Lansing awarded $3.4 million for magnet school program

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by Danielle Carrier
Lansing Township News Staff Writer

The Lansing School District received a $3.4 million Magnet School Assistance Grant that will be used at six locations throughout the community.

Lansing is the only district in Michigan to receive the federal grant. Cavanaugh, Fairview, Lewton, Mt. Hope, Sheridan Road, and Everett schools will house the themed classes. Yvonne Camaal Canul, Lansing School District Superintendent, said on WILX that each location will receive between $500,000 to $750,000 in the 2014-2015 school year.

The Magnet School Assistance Program gives students a chance to demonstrate their skills through various projects rather tests.  The program provides direct career-oriented options for children.

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“I’m so grateful that we received this grant,” said MSAP Project Director, Delsa Chapman. “The amount of time I have to organize the curriculum will be challenging. A summer is not enough.”

Lansing School District already offers a school for pre-kindergarten to 8th graders called STEM that focuses on science, technology, engineering and mathematics.

“Data from STEM has shown that students are more excited to attend school and learn skills that apply to everyday applications,” said Everett High School Assistant Principal Dustin Gill. “High school students are bored of learning the same material over and over, I believe a lot of them will flock to this program.”

Several themes will be dispersed among the six schools.

Cavanaugh and Mt. Hope will focus on STEAM (science, technology, engineering, arts and mathematics) with sub-focuses on physical, manual, social and visual arts with a mathematical foundation.

A 4th grader at Cavanaugh hopes her parents enroll her into the art program. “I want to be a fashion designer when I grow up,” said 10-year-old Sharise Williams. “My friend and I love cutting out paper dresses and painting them.”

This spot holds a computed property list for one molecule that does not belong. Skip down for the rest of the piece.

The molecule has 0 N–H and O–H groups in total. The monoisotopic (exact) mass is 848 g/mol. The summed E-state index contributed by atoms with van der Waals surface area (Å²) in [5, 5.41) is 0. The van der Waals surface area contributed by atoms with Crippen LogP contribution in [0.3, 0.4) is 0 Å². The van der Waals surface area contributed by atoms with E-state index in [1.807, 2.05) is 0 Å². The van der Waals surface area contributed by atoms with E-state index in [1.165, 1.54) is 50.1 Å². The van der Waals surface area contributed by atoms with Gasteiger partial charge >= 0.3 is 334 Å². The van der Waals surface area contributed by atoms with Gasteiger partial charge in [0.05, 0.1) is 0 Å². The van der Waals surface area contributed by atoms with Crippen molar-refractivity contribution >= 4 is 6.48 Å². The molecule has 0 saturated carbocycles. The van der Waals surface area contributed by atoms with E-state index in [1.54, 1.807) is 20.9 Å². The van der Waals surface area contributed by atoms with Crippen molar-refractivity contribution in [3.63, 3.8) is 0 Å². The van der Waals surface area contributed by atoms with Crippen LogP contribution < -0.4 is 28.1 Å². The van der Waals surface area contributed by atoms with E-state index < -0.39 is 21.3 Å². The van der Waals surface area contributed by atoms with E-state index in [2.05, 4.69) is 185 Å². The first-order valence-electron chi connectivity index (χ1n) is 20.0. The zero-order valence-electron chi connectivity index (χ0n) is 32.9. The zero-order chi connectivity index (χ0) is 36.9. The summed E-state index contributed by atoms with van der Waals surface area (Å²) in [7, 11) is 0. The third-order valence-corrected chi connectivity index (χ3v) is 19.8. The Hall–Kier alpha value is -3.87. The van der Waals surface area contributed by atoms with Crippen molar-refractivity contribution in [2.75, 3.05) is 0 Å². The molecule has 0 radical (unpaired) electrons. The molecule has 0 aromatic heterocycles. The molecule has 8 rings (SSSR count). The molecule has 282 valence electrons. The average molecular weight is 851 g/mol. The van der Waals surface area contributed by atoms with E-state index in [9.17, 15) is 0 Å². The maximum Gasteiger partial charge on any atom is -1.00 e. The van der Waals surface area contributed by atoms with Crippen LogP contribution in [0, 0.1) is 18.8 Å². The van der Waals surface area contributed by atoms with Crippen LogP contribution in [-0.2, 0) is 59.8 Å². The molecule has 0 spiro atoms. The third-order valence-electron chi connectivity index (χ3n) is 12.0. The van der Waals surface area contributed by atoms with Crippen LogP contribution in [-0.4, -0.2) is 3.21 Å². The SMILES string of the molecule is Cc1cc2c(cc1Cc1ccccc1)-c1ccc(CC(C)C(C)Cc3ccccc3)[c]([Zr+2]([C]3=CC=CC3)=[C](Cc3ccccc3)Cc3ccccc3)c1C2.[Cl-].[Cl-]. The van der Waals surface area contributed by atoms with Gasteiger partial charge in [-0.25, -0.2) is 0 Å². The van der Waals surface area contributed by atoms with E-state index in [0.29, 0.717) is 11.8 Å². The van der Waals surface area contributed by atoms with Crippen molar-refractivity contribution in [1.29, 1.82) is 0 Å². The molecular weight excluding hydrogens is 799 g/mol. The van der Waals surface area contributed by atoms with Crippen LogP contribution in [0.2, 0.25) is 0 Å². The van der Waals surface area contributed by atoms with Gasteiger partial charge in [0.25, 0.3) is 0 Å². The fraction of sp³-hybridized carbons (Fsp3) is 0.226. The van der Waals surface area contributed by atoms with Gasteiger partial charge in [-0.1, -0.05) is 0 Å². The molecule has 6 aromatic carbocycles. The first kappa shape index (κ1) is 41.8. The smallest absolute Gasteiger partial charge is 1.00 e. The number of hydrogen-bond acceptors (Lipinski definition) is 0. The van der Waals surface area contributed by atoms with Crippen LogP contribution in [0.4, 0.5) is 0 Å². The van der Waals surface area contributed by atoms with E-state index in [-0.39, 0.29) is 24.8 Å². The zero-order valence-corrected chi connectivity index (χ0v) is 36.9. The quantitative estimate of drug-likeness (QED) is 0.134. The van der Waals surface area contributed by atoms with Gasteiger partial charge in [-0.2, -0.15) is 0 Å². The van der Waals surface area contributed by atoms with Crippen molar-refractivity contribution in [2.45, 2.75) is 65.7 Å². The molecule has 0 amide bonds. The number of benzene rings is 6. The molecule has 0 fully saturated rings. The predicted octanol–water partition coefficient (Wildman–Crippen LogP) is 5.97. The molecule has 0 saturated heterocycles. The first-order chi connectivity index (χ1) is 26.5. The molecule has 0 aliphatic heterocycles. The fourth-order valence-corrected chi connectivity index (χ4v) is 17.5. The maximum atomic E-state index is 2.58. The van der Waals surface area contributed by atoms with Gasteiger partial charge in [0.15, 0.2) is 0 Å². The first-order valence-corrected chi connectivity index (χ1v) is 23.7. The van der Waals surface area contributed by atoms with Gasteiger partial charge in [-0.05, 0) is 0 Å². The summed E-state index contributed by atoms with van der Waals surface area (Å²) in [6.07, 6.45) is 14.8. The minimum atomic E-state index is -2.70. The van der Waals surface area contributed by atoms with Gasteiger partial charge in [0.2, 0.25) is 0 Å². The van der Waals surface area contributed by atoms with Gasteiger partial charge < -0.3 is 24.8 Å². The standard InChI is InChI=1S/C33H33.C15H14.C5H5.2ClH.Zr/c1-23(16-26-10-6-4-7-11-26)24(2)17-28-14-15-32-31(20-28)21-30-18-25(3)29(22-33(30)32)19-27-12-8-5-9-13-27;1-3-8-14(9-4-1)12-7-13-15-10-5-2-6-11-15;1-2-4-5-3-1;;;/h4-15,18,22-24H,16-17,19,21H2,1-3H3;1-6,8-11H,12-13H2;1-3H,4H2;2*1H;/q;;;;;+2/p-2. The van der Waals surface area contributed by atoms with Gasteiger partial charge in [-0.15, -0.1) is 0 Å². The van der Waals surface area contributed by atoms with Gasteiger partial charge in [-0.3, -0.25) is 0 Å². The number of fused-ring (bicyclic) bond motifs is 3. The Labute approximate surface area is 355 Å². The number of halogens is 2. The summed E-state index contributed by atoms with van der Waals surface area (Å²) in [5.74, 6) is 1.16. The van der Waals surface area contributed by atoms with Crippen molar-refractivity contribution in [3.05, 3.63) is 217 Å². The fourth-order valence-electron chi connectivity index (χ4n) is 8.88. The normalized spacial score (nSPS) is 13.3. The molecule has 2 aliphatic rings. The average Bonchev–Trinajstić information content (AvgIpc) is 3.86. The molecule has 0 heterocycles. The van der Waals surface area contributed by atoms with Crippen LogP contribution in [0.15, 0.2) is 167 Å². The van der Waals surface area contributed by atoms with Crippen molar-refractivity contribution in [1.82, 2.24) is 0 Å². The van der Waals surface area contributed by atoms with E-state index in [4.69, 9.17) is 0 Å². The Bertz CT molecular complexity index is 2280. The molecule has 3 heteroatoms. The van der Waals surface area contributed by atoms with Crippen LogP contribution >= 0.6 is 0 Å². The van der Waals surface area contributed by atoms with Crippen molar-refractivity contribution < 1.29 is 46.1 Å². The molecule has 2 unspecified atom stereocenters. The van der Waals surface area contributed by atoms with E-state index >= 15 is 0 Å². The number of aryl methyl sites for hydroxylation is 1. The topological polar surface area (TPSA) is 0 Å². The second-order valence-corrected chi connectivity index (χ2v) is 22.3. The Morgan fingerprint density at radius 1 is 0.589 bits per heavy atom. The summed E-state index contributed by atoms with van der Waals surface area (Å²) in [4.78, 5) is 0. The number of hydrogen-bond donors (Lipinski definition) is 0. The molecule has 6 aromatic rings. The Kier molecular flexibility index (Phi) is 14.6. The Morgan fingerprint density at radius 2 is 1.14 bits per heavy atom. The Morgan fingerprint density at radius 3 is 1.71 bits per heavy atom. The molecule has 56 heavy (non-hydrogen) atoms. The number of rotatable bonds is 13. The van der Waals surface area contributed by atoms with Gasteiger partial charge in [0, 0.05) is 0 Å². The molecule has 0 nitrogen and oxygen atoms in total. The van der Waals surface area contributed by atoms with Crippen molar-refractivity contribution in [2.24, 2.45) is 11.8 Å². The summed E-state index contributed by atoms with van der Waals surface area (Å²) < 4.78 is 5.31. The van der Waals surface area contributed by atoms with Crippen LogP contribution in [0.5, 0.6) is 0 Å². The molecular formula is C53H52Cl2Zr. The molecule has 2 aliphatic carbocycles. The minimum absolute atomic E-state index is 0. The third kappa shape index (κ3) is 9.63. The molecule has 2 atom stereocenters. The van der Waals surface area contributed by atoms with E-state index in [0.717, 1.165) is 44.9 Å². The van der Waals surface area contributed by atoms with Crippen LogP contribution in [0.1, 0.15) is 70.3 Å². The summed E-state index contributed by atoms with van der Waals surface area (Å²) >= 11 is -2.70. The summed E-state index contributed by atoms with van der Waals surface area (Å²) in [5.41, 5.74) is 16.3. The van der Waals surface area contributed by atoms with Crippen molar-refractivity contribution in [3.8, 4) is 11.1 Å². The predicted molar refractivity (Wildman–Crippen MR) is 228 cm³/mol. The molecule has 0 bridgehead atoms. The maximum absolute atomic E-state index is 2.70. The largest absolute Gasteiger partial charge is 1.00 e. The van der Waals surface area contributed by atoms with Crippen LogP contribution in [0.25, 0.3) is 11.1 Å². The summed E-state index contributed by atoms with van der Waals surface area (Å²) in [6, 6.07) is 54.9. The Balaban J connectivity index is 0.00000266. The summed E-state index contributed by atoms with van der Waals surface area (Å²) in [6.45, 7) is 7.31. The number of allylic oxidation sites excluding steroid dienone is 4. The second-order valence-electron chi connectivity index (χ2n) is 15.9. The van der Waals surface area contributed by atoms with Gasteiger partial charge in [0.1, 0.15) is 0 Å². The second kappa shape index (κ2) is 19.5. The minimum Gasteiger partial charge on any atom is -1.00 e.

An example of Sharise Williams’ paper dress she painted

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Zara Woder’s paper dress she painted in art class

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Sharise Williams,10, and Zara Woder, 9, washing their hands in art class.

 

 

 

 

 

Fairview and Sheridan Road will house another STEM program that focuses on technological literacy related to biomedical and environmental engineering design. A strong emphasis will be imposed on robotics and mechanical design. Lewton Elementary School will incorporate the Spanish language with global studies. Both object and project-based learning will help students who want to specialize in foreign languages and cultural studies.

A full STEM curriculum for 600 students will be implemented at Everett High School with a new technology approach. Everett will also assist students with problem-solving and entrepreneurial skills.

Parents can choose whether or not to their children into a specific program.

“I’ve talked about the grant in some of my classes with students and it’s about 50-50 whether their parents agree with the magnet system,” said Heather Clark, 10th grade science teacher at Everett. “Some parents are concerned that their children won’t receive an all- around education.”

Families who want to apply can download the application from the districts website.

“The grant from the U.S. Department of Education’s Magnet School Assistance Program has provided, what seems like, endless opportunities for our students,” Chapman

 

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